Then, Now and Forever® Collection Highlight: Fallon House
03/31/2022 | dunnedwards |
Color and History
To honor human connection to color and the history it brings to life, we created our Then, Now and Forever® Collection. The collection consists of a curated line of 142 historically-accurate paint colors inspired by historic architecture of the American West and 158 trending paint colors, all of which tell a story of styles and trends from architectural eras ranging the 1800s to the present day. Color holds the power to transport us to a different time.
To bring this paint collection to life, each of the 142 historically-accurate colors in our Then, Now & Forever® collection were carefully matched to actual samples from historic buildings and sites like San Jose’s Fallon House. To do this, we worked with Architectural Resources Group (ARG), a collective of architects, planners and conservators who believe in the value that history adds to modern life, and work specifically in preserving historic structures.
About The Fallon House
Ok, not that Fallon, this one can’t be found on late night television. No, rather the Victorian-era Fallon House located in San Jose, Calif., is named for its original inhabitants, Tom and Carmel Fallon. Tom Fallon was originally born in Ireland in 1819 but sought a life in the American west, first as a fur trapper and frontiersman in Colorado and Oregon, then as a fruit grower and politician in San Jose where he ultimately settled with his wife and family. Tom Fallon would go on to be elected Mayor of San Jose in 1859 followed by an unsuccessful run at State Senate.
Carmel Fallon was the daughter of one of the most prominent Mexican landowners in California, according to History San Jose. Together, they built their grand Italianate style home in downtown San Jose in 1855. The home was situated within a pear orchard, a plot of land that stretched down to the Guadalupe River.
Photo Credit: EUGENE ZELENKO
The Fallons occupied the Victorian-era home for approximately 20 years before divorcing in 1876. Then in 1900 the Italianate structure was given new life, being reborn as the Italia Hotel. As the Italia Hotel, the original Fallon home would eventually receive an extensive renovation and remain in operation until the 1960s. The structure still stands today as a notable San Jose landmark and in fact can be toured in conjunction with History San Jose.
PHOTO CREDIT: EUGENE ZELENKO
Historic Victorian Paint Colors of the Fallon House
When conservators evaluated the home, they found a color palette of oranges and blues reminiscent of California’s native landscape, from orange groves, to oceans and adobe abodes. In total, 9 colors were discovered in the Fallon House.
Citrus Honey (DET461): This light orange from the Fallon Home’s interior pays homage to California’s citrus growing history.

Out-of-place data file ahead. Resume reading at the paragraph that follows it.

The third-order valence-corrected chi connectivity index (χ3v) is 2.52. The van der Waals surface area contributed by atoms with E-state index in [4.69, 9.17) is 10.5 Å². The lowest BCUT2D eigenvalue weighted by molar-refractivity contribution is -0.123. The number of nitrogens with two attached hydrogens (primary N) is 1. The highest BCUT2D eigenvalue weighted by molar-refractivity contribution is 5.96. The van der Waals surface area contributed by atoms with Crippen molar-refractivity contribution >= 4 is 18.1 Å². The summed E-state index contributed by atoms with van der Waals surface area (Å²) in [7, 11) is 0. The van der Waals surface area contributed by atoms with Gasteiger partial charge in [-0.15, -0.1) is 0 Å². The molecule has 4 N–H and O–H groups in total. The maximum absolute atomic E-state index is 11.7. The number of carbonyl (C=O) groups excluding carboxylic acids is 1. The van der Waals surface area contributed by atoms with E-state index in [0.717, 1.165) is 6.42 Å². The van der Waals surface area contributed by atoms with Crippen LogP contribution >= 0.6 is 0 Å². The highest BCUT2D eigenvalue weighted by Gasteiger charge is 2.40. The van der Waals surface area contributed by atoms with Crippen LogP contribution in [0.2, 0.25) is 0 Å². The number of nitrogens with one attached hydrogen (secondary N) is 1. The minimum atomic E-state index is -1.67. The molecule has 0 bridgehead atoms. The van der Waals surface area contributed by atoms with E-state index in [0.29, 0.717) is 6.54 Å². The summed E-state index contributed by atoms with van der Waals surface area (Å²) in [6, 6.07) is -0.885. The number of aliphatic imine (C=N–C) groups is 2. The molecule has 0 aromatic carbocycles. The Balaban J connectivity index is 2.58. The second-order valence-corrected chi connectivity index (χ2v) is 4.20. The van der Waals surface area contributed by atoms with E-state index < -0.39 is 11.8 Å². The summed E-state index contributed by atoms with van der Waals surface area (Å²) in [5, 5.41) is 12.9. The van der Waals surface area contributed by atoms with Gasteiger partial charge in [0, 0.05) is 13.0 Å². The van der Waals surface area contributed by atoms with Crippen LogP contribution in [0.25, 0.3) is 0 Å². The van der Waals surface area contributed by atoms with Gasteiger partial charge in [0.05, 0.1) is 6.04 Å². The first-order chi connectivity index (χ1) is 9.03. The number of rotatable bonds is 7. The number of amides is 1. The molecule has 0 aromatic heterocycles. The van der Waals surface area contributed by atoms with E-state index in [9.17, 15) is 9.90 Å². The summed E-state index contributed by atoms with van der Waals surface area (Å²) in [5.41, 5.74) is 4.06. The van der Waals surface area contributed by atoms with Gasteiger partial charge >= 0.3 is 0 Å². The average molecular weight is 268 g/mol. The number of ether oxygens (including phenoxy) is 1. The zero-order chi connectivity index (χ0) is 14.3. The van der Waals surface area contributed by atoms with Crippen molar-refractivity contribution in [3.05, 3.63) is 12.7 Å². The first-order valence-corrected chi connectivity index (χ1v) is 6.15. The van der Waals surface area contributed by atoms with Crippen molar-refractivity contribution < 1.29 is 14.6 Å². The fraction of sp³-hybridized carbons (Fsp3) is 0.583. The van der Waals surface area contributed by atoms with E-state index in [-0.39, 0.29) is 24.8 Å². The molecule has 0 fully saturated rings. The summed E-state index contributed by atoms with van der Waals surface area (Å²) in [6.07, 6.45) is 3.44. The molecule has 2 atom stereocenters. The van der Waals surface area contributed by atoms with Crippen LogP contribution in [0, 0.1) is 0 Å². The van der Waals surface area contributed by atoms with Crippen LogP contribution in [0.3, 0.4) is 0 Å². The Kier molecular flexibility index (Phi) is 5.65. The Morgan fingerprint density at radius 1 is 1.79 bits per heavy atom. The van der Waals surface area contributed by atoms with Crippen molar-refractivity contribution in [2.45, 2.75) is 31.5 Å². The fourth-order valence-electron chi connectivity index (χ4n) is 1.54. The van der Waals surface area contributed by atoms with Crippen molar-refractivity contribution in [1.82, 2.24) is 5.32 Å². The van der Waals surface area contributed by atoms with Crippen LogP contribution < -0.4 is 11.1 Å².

Bittersweet (DET462): This bold orange hue was found on the interior of the Fallon home. This hue was a popular choice of the Victorian era found within a number of other paint catalogs of the time, such as the Whittier Coburn Co catalogue.
Sunny Disposition (DET481): This bright gold-orange paint color found on the home’s interior nods to the laid back attitudes of those in California and the American West, in general.
Verdant Views (DET508): This deep green found within the home is representative of the verdant landscapes found throughout northern California and the Northwest.
Avalon (DET552): This watery green-blue was identified as an interior color of the Fallon House. Avalon is named after the eponymous town on Catalina Island off the coast of Los Angeles.
Maritime (DET588): This periwinkle blue hue, was discovered on the interiors of the Fallon House. The inspiration for Maritime was coastal life by the Pacific Ocean.
Marine Layer (DET599): This cloudy, blue-gray hue, was identified as an interior color of the Fallon House. Named for the morning marine layer which blankets coastal towns in a fog until burn-off later in the day is the perfect Victorian era cool neutral.
Pueblo White (DET675): Pueblo White, a weathered desert white found in the Fallon House interior. This color's name is inspired by the King House, a Pueblo Revival residence, in Phoenix, Ariz.
Kiln Dried (DET692): Kiln Dried is a sandy cumin seed, warm neutral paint color that was discovered on the interior of the Fallon House. The name was inspired by the method of drying and firing process of clay going as far back as far back as 6000 B.C.
Want to see what other historic resources serve as the basis for our historically-accurate Then, Now & Forever® Collection? Take a look at our other Victorian-era architectural resources like the Joseph Mora Moss Cottage in Oakland, Calif., or the John Muir House located in Martinez, Calif.
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